Picture of my siblings and I in Halloween costumes
Photo Credit: Issam Ismail
There’s nothing like Autumn. The color of the leaves turn to a warm amber. The days begin to feel shorter as the weather gets colder. Pumpkin spice invades every possible product, and of course, people are getting ready for Halloween. In America, Halloween has become a cultural staple, being the second most commercially successful holiday after Christmas. It is expected that annual spending for Halloween this year will be about $9 billion with over 175 million Americans spending on average $86.79 each. 95% of the $9 billion dollars ($2.6 billion) will be spent on candy, according to the National Confectioners Association. Candy-manufacturers reap 8% of their annual sales during this season, making Halloween candy’s biggest holiday. But it might be a little harder for corporations to break into the Muslim American market due to contentions as to whether or not celebrating this holiday is permissible under Islam. As with many issues that aren’t explicitly stated as halal or haram in the Quran, the choice to celebrate comes down to everyone’s personal Sharia. For my family, they permitted me to dress up in costume and trick-or-treat during Halloween. But I knew other kids had to rely on their friends’ donations to get their Halloween candy fix.
I had a very unique childhood. I grew up in Dhahran, an American compound within Saudi Arabia that still had a strong Arab presence. It’s a one of a kind microcosm with a unique synergy between American and Arab lifestyles that mutually coexist with one another. From the outside, the compound appears to be a normal American suburb, but within the confines of the homes exists an Arab presence. Although no exact statistic exists, in my experience, I believe Dhahran has a 60:40 ratio of Arabs to Americans. Growing up there had a huge effect on my identity since I could not wholly identify as either Arab or American, but rather as a combination of the two different worlds. Because of the large American presence on the compound, many homes celebrated the holiday which allowed many of us to trick-or-treat. Meanwhile outside the compound, people weren’t even aware of such a holiday existing. Every year my friends and I were able to experience Halloween in Saudi Arabia, albeit with some controversy among some other Muslim families. As the holiday approached, the pumpkins and skeletons would line the walls of my elementary school and the debates would begin on whether celebrating Halloween is haram or halal. The debates were vicious, usually ending in a shouting match between the two opponents.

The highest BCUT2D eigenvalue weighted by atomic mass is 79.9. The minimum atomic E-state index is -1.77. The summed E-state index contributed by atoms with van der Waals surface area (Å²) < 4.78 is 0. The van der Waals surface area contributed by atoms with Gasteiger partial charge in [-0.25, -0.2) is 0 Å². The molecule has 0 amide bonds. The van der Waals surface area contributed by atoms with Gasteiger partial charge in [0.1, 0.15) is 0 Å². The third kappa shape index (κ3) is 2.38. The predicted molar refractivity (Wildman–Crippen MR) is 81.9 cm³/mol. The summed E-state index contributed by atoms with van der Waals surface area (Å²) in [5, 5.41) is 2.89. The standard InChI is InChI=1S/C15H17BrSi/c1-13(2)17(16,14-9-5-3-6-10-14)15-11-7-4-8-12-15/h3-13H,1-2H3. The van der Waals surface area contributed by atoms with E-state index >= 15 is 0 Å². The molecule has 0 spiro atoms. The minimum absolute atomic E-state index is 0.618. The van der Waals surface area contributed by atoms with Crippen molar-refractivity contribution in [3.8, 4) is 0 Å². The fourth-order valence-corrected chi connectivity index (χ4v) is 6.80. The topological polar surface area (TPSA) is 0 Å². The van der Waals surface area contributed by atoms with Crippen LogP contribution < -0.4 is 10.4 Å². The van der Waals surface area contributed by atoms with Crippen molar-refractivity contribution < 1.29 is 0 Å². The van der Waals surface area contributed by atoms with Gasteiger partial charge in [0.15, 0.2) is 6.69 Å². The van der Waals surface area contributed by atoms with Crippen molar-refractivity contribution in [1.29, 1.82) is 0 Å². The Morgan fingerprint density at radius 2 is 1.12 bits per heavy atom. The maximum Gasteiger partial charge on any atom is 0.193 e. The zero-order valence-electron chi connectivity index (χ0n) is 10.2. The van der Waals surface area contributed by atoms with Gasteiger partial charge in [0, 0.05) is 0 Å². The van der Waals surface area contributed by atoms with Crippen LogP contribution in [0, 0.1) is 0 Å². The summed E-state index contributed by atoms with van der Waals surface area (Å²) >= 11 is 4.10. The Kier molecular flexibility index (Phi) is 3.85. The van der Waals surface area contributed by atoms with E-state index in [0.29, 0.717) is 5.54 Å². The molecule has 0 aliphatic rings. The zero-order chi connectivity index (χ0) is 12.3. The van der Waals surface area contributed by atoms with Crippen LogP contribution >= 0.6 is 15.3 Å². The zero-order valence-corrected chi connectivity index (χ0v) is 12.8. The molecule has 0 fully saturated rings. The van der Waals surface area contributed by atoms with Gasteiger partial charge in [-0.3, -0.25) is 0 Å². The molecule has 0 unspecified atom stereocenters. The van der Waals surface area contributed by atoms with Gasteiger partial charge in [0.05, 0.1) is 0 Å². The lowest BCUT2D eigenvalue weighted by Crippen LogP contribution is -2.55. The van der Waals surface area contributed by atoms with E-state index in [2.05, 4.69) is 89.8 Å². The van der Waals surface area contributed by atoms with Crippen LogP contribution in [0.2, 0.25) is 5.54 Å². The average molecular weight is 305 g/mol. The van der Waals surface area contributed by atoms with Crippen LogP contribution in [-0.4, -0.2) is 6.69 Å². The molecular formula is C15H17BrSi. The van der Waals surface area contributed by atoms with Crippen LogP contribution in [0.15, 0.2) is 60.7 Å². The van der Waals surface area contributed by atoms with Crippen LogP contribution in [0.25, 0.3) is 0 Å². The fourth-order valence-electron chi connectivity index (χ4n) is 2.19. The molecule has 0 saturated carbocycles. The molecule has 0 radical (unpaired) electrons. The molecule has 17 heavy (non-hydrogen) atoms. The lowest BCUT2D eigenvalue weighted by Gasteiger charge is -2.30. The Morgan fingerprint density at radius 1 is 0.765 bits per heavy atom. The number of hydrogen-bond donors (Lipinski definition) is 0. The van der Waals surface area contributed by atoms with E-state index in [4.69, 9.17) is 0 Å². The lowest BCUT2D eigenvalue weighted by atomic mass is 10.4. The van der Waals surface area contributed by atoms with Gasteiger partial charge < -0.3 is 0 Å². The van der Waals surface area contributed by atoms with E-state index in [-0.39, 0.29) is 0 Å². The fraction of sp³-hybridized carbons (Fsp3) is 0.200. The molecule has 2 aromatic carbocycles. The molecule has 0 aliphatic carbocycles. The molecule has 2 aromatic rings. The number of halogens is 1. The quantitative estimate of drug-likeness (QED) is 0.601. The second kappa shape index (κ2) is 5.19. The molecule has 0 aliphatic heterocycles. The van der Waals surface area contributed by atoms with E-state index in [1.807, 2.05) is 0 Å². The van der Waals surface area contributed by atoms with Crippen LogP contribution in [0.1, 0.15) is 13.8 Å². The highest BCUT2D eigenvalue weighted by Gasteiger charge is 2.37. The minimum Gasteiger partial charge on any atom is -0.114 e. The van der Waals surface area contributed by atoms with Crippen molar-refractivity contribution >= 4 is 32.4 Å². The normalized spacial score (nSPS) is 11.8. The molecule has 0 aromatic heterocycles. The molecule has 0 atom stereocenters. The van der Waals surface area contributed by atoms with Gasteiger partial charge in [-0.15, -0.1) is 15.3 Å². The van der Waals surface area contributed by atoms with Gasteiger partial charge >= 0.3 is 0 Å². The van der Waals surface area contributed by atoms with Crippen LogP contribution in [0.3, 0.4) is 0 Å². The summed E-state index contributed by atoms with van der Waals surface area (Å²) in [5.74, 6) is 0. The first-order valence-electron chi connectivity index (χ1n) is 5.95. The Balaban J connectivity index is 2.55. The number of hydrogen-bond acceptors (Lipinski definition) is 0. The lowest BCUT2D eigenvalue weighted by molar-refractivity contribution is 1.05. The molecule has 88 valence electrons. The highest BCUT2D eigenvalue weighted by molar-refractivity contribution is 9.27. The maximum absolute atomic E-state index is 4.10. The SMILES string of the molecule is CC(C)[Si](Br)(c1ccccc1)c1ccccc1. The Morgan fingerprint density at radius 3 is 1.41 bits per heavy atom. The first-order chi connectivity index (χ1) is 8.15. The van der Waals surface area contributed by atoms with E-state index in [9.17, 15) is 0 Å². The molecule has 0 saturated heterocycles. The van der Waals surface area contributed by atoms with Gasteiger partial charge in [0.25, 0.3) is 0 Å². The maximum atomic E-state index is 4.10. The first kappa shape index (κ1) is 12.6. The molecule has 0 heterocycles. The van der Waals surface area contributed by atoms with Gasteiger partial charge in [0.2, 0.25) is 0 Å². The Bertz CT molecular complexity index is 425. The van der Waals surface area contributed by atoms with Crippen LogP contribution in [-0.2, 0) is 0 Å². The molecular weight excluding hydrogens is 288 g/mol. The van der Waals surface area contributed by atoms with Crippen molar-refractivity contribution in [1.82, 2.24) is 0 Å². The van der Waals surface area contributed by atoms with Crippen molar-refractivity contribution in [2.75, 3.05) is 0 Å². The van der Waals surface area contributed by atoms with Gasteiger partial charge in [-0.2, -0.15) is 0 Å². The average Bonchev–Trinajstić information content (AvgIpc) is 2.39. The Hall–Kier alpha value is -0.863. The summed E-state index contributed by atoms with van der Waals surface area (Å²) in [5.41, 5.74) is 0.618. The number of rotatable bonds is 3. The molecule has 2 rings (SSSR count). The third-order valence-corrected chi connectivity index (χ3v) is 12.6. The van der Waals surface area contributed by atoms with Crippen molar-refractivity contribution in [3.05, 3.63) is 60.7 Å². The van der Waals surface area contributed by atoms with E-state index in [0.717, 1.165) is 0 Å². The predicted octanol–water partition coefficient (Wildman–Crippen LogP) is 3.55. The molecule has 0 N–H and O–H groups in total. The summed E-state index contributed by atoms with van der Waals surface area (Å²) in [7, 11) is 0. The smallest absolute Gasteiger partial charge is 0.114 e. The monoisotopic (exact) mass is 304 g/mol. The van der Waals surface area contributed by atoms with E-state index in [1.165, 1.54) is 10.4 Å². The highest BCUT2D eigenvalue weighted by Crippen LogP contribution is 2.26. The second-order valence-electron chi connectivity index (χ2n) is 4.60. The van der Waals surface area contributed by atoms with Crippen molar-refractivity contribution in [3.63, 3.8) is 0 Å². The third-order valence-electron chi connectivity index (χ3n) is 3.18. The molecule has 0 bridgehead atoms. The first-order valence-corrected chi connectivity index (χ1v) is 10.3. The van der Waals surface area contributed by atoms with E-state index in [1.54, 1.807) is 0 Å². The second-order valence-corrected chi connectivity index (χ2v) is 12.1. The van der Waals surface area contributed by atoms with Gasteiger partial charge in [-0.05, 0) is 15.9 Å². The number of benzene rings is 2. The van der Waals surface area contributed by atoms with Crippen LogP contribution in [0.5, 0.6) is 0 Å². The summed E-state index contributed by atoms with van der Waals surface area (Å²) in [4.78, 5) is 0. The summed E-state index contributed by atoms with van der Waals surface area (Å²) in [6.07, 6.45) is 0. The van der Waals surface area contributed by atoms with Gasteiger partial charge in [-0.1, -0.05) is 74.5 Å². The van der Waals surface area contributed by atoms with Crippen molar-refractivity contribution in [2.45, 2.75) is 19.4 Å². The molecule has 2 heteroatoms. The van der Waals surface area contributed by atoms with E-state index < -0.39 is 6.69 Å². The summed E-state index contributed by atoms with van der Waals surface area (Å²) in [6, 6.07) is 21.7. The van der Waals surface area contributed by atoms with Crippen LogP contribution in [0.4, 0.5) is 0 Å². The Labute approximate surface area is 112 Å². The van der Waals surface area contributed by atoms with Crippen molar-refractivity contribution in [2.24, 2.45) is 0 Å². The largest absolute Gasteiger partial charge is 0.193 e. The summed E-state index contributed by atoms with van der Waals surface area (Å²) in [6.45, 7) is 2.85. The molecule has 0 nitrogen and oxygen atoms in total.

As a kid, when I would hear people claim that Halloween was indeed haram, it caused me to panic. Apart from Eid al-Adha and Eid al-Fitr, Halloween was the only holiday I celebrated. It was the only time of year I was allowed to gorge on unhealthy amounts of candy until I never wanted to look at a Snickers bar ever again. When I asked my mom, she reassured me that there was nothing haram about trick-or-treating and that I need not worry. Extremely relieved, I would trick-or-treat with my friends every year and enjoy the wonderful feeling of being a carefree child, sharing candies with each other in the dead of night. However, I stopped trick-or-treating when I became 17 years old; I opted instead to buy bags of candy and watch movies with my friends. I suppose it was a part of becoming a boring adult. However, after eight years of trick-or-treating, I wanted to look deeper into whether Halloween was haram or halal as I could no longer rely solely on my mother’s reassurance.
Halloween has its roots in ancient Celtic pagan practices. Its origins date back over 2,000 years ago to the holiday known as Samhain Eve. The Celts believed that on the sacred night of Samhain, “spirits…walk[ed] the Earth as they traveled to the afterlife. Fairies, demons, and other creatures were also said to be abroad” and that they “often wore costumes—probably animal skins—to confuse spirits, perhaps to avoid being possessed.” Now there is no questioning that in Islam, paganism (Shirk) is one of the biggest sins a Muslim can commit, and thus, at first glance this would seem to settle the fact that participating in Halloween is haram. Furthermore, many Islamic advice websites have published statements that due to Halloween’s roots in a pagan religion, it is unquestionably haram. “From an Islamic standpoint, Halloween is one of the worst celebrations due to its origins and history. It is Haraam (forbidden) to partake in such a practice, even if there may be some seemingly good or harmless elements in it” says IslamWeb. Alongside a hadith from Bulugh al-Maram that is consistently quoted on Islam forums regarding Halloween, “He who imitates any people (in their actions) is considered to be one of them,” thus supporting the argument that those who partake in Halloween celebrations are part of the pagan religion.